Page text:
Failed It! Erik Kessels (2016)

Having noted snaps of his slides, then watched his 50min Design Indaba show, I bought the book.

Wisdom on the essential glory of failing from the collected photographic oddities that would normally adorn the modern-day equivalent of the cutting room floor.

I was glad I did. The filmed presentation is almost wholly a showreel for his adworld greatest hits. With occasional text slides of insight. In addition to his opener I show up top, these include;

Confusion Makes The World Go Round

If No One Hates It No One Loves It

A Good Idea Has No Borders

Embrace Impossible Ideas

Mistakes Are Good

The premise of his thoughts is admirable. The advertising industry is over-focused on perfection. He doesn’t like that it surrounds itself within perfect imagery. So he seeks beauty of the non-perfect.

He displays dozens of examples. Disasters of public signage, architecture, toilets. The overexposed, the viciously cropped out, camera strap obscured, ever-shrinking central figures, black dogs as mere silhouettes. Not to mention the x-rated penicopia section, by the way. He is Dutch, after all.

He runs through his first ever client. Amsterdam’s Hans Brinker Budget Hotel. Refreshing and successful. You’ve got to love his rock solid metric on impact. The measure of annual occupancy, “overnights”, rose from 60,000 to 150,000.

I hope we can all provide something similar.

He’s grown since. Lately behind the terrific huge supergraphic artwork;

I amsterdam

Which he points out wasn’t a hit widely at first, but now is rightly a fixture.

So how can a salesperson “make an idiot out of yourself (at least once a day)” and both avoid the sack and make good? His answers include showing people light by seeing the world in a different way.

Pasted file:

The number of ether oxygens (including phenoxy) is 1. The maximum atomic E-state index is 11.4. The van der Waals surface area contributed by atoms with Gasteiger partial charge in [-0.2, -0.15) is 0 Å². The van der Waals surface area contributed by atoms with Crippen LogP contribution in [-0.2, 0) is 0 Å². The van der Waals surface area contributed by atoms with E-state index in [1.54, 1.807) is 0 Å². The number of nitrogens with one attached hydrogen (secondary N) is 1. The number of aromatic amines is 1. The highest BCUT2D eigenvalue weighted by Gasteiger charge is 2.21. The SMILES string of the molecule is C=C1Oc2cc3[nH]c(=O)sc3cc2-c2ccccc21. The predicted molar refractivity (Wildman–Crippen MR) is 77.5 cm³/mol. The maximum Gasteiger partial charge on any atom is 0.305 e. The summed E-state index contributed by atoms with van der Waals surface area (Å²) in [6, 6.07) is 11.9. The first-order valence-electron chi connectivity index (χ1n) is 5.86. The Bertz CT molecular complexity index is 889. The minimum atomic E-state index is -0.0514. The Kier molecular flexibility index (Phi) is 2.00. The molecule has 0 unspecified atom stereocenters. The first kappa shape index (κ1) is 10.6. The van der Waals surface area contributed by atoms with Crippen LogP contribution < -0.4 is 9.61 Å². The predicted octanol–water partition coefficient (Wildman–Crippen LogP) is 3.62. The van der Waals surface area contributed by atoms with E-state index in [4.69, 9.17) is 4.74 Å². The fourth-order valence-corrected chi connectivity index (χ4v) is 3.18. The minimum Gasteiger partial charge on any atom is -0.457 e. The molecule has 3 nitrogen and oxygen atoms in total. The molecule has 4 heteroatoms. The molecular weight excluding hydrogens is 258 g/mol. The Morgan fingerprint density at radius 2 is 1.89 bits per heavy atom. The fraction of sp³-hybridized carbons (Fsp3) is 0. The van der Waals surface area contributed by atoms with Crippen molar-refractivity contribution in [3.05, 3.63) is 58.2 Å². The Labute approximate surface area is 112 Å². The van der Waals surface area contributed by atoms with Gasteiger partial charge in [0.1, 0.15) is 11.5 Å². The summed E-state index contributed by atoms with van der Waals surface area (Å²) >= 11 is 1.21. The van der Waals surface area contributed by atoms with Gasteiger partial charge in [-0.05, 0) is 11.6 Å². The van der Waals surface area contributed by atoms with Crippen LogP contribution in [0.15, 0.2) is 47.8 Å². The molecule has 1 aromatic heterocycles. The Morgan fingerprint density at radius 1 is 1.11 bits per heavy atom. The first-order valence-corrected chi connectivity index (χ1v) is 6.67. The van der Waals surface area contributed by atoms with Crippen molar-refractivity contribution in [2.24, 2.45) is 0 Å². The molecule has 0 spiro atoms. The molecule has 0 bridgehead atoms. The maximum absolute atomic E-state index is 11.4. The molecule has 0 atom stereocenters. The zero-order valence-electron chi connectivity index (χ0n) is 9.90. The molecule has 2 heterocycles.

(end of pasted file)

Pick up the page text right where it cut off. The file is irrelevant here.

Do you understand your grades of fail? He cites the “prophetic” to “epic” passing “happy” and all manner in between. Familiar tales of serendipity (Coca-cola, pacemaker), multi-rejection (KFC, Harry Potter) and that “even robots make mistakes”.

The photographic editing he curates of sliced negatives, folded pics and anti-photoshop imperfecting generate many an idea for a sales presentation.

It’s always fascinated me that as a profession, a Sales failure rate of 2 in 3 is considered as what the stars achieve. Lack of success in-built. No-one can ‘win’ every deal, right?

So here’s a key para;

These major and minor catastrophes I’m referring to aren’t mere learning experiences – after which wrongs are righted, instruments recalibrated, courses reset – but are themselves early brushes with success

Yes, as a by-product, we’re also “wading through the swamp of inspirational platitudes”. But his main point – of accepting failures for their true worth – leads you to a place where you wish you were trying out more varied, more interesting and more full stop different ideas.


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